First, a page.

Three Simple Keys To Overcome The Health Confusion
Every day we are bombarded with a myriad of health information from every corner of the internet, and often these claims can be contradictory. Is Paleo good or bad? What exactly is gluten, and is it a problem for you? Is organic better for you or not? Vegetarian or no? Since anyone can start a blog these days, are the people publishing and spreading this stuff even legit, or are they just laypeople with opinions not based on real science? What's their agenda, to help you, or sell you something? Even the USDA has changed its diet recommendations over the years (four food groups >> Food Pyramid >> MyPlate).
Meanwhile in the real world, all this information has done little to actually lessen the obesity epidemic that continues to worsen. The only real question that needs answering is what can you do individually to improve and sustain your long-term? The good part of all the conflicting information is that there is some consistency about what is good for you - eat a variety of fruits and vegetables (without too many additives, like sugar, cream, etc...), and avoid processed food - something you probably knew anyway. Beyond that there is no quick fix or one-size-fits-all solution, but there are a few things we can all do to optimize our diets for sustainable, long-term health.
- Listen to your health professional - whether it's your doctor, registered dietitian, or personal trainer, this person will have your best interests in mind when making recommendations. In addition to knowing your goals, limitations, and progress, health professionals also have a level of expertise from years of education and training which allows them to see past the trendy fad diets and quick fixes that can be appealing (but ultimately not useful) to the rest of us.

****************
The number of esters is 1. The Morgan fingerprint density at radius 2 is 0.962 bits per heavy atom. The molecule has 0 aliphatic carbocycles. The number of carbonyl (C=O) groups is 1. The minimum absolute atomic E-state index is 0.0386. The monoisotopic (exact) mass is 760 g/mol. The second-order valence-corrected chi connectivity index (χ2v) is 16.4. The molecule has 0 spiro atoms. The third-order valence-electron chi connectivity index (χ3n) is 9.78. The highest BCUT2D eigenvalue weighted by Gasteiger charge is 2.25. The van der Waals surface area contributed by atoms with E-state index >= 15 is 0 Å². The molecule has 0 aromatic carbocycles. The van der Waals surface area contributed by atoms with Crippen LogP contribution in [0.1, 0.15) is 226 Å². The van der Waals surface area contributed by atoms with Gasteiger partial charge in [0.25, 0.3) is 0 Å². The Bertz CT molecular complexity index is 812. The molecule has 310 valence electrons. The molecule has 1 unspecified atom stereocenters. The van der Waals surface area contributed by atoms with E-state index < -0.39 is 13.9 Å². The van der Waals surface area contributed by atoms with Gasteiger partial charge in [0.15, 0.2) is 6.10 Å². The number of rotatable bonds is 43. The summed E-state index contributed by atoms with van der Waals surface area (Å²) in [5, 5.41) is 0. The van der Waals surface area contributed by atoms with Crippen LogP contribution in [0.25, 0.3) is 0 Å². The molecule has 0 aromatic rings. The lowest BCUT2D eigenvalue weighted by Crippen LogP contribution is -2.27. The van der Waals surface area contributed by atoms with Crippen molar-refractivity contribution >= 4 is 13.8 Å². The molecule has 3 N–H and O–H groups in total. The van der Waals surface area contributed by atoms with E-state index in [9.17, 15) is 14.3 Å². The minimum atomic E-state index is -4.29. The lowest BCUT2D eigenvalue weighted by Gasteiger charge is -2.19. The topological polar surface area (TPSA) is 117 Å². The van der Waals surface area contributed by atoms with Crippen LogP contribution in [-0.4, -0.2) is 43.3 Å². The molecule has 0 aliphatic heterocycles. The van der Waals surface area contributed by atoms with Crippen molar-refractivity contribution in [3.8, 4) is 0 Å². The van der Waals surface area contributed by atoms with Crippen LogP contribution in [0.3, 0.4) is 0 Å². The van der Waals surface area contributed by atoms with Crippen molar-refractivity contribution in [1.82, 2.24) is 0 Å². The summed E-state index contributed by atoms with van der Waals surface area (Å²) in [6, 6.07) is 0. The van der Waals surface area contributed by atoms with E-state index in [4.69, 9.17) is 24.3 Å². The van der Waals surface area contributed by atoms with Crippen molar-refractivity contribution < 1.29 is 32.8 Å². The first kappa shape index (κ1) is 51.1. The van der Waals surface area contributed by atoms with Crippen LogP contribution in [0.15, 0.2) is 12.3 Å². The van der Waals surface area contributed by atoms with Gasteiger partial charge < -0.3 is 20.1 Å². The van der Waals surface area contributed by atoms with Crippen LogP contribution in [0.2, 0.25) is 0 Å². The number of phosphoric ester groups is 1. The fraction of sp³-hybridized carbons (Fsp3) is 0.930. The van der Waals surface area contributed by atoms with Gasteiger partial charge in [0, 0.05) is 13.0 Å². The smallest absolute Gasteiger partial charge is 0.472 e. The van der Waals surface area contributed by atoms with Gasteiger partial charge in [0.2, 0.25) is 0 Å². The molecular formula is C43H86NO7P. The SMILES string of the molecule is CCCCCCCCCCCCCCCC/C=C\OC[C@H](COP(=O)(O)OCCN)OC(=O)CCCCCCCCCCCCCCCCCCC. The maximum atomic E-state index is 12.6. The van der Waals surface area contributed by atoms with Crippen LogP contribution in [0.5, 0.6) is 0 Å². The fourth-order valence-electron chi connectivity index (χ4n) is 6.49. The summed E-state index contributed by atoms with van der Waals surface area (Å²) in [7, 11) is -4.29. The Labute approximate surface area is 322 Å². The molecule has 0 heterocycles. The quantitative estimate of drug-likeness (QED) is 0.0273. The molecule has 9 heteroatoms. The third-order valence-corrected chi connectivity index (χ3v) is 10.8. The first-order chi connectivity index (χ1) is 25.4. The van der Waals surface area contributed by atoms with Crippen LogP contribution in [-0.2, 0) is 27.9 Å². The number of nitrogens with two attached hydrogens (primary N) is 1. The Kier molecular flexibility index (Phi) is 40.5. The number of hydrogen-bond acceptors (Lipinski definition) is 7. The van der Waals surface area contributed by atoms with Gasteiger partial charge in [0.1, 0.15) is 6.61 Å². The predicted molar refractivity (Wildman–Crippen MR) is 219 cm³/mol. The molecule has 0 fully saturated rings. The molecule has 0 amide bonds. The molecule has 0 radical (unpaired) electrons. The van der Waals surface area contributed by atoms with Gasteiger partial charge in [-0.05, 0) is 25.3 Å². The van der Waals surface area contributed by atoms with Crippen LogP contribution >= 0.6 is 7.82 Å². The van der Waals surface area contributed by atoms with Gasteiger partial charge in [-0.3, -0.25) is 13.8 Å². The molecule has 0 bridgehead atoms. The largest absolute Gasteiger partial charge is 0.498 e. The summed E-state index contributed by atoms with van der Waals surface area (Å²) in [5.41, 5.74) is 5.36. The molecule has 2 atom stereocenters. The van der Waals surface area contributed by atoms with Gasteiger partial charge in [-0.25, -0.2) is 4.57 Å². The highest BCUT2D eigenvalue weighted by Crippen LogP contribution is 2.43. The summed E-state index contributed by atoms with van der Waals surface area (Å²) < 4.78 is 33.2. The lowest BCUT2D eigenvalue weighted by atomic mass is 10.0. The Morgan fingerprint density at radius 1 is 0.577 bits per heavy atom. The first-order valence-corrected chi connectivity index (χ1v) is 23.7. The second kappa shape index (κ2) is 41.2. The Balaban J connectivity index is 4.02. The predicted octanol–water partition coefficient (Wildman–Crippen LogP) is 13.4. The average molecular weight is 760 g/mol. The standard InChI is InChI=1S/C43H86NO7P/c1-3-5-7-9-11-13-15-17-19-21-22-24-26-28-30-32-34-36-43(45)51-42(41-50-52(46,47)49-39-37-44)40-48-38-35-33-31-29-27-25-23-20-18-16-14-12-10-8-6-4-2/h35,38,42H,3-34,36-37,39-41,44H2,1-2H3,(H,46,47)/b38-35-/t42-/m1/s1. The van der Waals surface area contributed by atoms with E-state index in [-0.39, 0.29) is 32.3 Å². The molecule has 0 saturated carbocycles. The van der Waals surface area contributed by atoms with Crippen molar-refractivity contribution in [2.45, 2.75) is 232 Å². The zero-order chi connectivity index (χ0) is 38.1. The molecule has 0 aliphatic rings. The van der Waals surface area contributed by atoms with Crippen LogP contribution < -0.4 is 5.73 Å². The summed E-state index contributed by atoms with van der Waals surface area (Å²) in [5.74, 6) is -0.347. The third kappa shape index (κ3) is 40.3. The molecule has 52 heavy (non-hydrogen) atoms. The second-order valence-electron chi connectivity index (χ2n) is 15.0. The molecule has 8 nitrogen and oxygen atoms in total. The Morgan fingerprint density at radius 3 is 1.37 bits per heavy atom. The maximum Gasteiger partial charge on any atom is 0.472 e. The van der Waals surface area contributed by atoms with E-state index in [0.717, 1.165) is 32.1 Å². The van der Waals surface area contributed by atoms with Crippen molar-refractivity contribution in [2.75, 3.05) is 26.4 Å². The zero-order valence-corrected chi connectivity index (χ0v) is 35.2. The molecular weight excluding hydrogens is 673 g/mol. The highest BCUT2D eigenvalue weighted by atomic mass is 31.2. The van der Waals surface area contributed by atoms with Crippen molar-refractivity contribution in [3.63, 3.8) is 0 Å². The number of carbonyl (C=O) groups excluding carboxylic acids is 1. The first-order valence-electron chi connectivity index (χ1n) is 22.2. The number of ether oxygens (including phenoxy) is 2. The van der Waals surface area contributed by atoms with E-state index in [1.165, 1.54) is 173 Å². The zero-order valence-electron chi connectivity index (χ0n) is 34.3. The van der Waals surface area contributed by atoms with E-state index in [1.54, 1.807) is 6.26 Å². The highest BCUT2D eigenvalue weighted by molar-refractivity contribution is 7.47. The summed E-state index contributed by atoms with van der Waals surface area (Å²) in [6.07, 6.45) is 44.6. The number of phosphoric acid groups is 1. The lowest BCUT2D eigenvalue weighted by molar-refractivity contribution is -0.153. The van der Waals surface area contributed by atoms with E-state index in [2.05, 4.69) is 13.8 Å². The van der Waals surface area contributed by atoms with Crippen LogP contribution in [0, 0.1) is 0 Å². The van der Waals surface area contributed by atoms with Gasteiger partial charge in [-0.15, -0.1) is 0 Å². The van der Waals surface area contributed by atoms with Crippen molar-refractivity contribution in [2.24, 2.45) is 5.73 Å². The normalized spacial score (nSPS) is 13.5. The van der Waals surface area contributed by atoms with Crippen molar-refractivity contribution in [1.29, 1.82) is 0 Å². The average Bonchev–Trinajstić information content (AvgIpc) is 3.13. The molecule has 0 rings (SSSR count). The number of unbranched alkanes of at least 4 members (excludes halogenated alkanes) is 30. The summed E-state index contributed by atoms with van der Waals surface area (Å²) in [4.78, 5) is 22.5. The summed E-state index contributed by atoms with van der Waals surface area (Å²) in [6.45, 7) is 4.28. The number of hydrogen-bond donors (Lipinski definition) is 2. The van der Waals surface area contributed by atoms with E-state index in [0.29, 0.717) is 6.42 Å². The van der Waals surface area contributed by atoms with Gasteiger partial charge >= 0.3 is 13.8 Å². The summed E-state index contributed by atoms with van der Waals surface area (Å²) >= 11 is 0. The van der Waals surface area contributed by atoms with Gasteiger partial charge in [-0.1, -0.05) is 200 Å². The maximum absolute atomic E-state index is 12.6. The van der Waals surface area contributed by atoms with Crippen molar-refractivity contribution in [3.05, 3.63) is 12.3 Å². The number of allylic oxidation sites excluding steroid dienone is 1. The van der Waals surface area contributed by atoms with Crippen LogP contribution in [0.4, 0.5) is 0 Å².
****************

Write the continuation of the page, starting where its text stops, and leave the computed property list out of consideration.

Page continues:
- Listen to your body - In addition to the above, how you feel is a great indicator of whether or not certain foods are nourishing to you. If it makes you feel heavy and lethargic, you should probably avoid it. If it hurts your stomach, ditto. Dairy is a good example. For those who are lactose intolerant, dairy products can cause all kinds of problems. For those who can tolerate it, dairy can be an important source of protein and other nutrients. Don't be afraid to experiment a little with certain foods to see how you feel - in conjunction with a health professional, this can be a great way to figure out what works best for you, especially if a particular way of eating helps you see results.
- Live a little - A big part of our philosophy is the 80/20 rule, which states that as long as the majority of your food intake (80% or so) is focused on nutritious foods that help you reach/maintain good health, you can "cheat" every now and then. A couple slices of pizza per week won't derail you and can actually help maintain sanity and good eating habits long-term, as long as you limit these indulgences.